• list = {1,2,3}

The result of the formula above would be 6.

### Nesting List.FirstN into List.Sum

Just like standard Excel functions, with Power Query, we can nest a function inside another.

Basic example #4:

Combining example #1 and example #3 together, we get the following formula:

` =List.Sum(List.FirstN ({1,2,3,4,5}, 3))`

The result of the formula above is 6.  If you’re not sure how this works, then reread this section again; it is a crucial point.

If you want to learn more Power Query functions, you should check out Microsoft’s reference guide here: https://docs.microsoft.com/en-gb/powerquery-m/power-query-m-function-reference.

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## How it works

Now we understand how the functions work on a basic level; it’s time to turn back to our original running total example.

The source data, after creating the Index column, look like this: First, we need to create a list with the correct items.  The formula to do that is this:

`=List.FirstN(#"Added Index"[Number],[Index])`
This will take the step called #”Added Index” and use the column called Number as the basis of the list.  If you’re not sure of the M code name for the step, click View -> Advanced Editor.   The name of the step is the part we need (see highlight below). This part of the formula gives us a list of the values from the Number column of the data table {12,11,10,9,8,7,6,5,4,3,2,1}
• countOrCondition = [Index]
The first row has an Index of 1.  Therefore the List.FirstN function will return the first result from the list, which is {12}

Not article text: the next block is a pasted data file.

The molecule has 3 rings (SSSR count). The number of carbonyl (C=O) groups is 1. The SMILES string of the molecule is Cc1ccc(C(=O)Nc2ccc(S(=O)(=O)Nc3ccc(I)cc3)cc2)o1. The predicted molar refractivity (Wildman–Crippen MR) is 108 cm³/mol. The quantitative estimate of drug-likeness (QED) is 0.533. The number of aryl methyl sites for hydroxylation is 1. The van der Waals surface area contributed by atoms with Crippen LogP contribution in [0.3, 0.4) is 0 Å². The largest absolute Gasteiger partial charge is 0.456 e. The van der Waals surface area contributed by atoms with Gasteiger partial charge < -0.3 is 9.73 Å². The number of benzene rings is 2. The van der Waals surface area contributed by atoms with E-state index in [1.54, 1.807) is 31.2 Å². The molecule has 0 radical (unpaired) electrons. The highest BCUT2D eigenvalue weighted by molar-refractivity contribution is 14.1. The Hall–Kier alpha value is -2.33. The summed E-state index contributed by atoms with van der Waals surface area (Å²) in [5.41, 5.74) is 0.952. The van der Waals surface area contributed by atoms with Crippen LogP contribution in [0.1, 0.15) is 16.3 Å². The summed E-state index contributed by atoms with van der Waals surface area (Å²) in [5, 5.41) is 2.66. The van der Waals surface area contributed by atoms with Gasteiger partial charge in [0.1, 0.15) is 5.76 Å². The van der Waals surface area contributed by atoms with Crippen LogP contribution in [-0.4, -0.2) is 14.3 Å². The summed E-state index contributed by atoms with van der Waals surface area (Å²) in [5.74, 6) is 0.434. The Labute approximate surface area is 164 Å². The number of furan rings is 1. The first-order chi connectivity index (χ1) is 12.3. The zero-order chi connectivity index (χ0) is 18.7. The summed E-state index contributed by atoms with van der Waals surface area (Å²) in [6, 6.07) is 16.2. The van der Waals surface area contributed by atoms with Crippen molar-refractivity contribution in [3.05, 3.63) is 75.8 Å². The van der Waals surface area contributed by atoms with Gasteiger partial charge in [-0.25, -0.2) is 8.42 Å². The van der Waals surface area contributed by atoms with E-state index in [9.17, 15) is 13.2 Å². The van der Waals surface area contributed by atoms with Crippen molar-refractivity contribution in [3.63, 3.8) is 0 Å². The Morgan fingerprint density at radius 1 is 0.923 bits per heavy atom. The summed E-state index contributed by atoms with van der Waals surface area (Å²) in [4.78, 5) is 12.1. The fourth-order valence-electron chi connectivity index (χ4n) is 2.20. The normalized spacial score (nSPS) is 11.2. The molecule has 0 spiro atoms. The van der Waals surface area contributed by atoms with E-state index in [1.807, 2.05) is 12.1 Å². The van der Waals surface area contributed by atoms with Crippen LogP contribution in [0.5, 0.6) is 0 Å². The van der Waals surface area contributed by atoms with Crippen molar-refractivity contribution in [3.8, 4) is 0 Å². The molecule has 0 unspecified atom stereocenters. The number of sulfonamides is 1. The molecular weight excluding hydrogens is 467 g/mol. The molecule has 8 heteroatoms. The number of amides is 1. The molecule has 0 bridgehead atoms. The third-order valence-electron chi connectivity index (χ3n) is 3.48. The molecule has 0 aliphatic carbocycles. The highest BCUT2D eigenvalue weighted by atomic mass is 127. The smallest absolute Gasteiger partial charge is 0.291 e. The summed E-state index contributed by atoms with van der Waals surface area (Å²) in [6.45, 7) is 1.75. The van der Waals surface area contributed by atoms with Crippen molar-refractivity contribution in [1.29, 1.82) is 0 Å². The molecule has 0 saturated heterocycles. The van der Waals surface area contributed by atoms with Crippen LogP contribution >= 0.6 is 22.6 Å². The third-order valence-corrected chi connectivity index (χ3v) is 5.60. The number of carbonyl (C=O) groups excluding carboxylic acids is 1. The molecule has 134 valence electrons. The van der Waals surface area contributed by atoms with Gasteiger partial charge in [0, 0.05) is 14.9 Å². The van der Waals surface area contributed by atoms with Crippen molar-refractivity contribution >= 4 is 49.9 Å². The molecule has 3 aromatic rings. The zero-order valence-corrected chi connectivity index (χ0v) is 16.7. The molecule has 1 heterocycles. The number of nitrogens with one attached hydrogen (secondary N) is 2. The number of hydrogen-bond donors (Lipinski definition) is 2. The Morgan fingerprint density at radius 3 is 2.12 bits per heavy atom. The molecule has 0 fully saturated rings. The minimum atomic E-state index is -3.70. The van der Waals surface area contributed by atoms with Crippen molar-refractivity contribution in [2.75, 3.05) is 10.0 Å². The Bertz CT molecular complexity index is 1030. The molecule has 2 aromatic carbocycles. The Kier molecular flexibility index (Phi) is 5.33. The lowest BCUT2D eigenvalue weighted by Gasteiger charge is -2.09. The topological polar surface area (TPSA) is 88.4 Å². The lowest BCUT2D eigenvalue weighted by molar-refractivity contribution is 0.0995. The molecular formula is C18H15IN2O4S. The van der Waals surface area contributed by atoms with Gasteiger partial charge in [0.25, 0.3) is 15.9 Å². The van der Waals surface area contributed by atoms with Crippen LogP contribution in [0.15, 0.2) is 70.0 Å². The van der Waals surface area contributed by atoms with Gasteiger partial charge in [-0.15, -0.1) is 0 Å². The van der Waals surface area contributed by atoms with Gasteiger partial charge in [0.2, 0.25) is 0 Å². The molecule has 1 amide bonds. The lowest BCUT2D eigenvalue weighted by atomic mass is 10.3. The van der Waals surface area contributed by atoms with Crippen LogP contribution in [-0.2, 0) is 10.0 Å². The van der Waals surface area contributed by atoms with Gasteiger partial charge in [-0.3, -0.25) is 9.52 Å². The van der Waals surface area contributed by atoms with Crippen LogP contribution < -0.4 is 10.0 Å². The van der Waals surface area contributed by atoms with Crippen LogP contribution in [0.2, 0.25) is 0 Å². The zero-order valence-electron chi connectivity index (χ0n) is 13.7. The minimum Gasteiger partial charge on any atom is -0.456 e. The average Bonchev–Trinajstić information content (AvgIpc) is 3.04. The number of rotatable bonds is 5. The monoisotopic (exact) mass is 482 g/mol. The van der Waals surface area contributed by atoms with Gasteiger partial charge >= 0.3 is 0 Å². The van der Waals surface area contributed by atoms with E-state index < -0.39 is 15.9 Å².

The second row is an Index of 2 etc.  Therefore the function will return the first two items, {12,11}
The third row has an Index of 3.  Therefore the function will return the first 3 items, {12,11,10}
This continues for every row in the table

Then, we nest the function inside the List.Sum function:

`=List.Sum(List.FirstN(#"Added Index"[Number],[Index]))`

For the first row the result is 12, as the calculation would be:

• List.Sum({12})

The second row, the result is 23, as the calculation would be:

• List.Sum({12,11})

The third row, the result is 33, as the calculation would be:

• List.Sum({12,11,10})

The calculation is implemented for every row in the table.  By doing this, we have created a running total column in Power Query.

## Conclusion

The list functions are very powerful.  For Excel users, they can be challenging to understand, as the formula has to work for every row in the table, rather than a single cell. Get our FREE VBA eBook of the 30 most useful Excel VBA macros.
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Don’t forget:

I’m guessing the examples in this post didn’t exactly meet your situation.  We all use Excel differently, so it’s impossible to write a post that will meet everybody’s needs.  By taking the time to understand the techniques and principles in this post (and elsewhere on this site) you should be able to adapt it to your needs.

But, if you’re still struggling you should:

1. Read other blogs, or watch YouTube videos on the same topic.  You will benefit much more by discovering your own solutions.
2. Ask the ‘Excel Ninja’ in your office.  It’s amazing what things other people know.
3. Ask a question in a forum like Mr Excel, or the Microsoft Answers Community.  Remember, the people on these forums are generally giving their time for free.  So take care to craft your question, make sure it’s clear and concise.  List all the things you’ve tried, and provide screenshots, code segments and example workbooks.
4. Use Excel Rescue, who are my consultancy partner.   They help by providing solutions to smaller Excel problems.

What next?
Don’t go yet, there is plenty more to learn on Excel Off The Grid.  Check out the latest posts:

## 3 thoughts on “Power Query – Running Total”

1. Areef Ali says:

Thanks – great explanation of List functions workings!
Keep up the good work

• Excel Off The Grid says:

Thanks Areef 🙂

2. sam says:

Thanks! I like the format of putting the answer up top first and then going into detail after.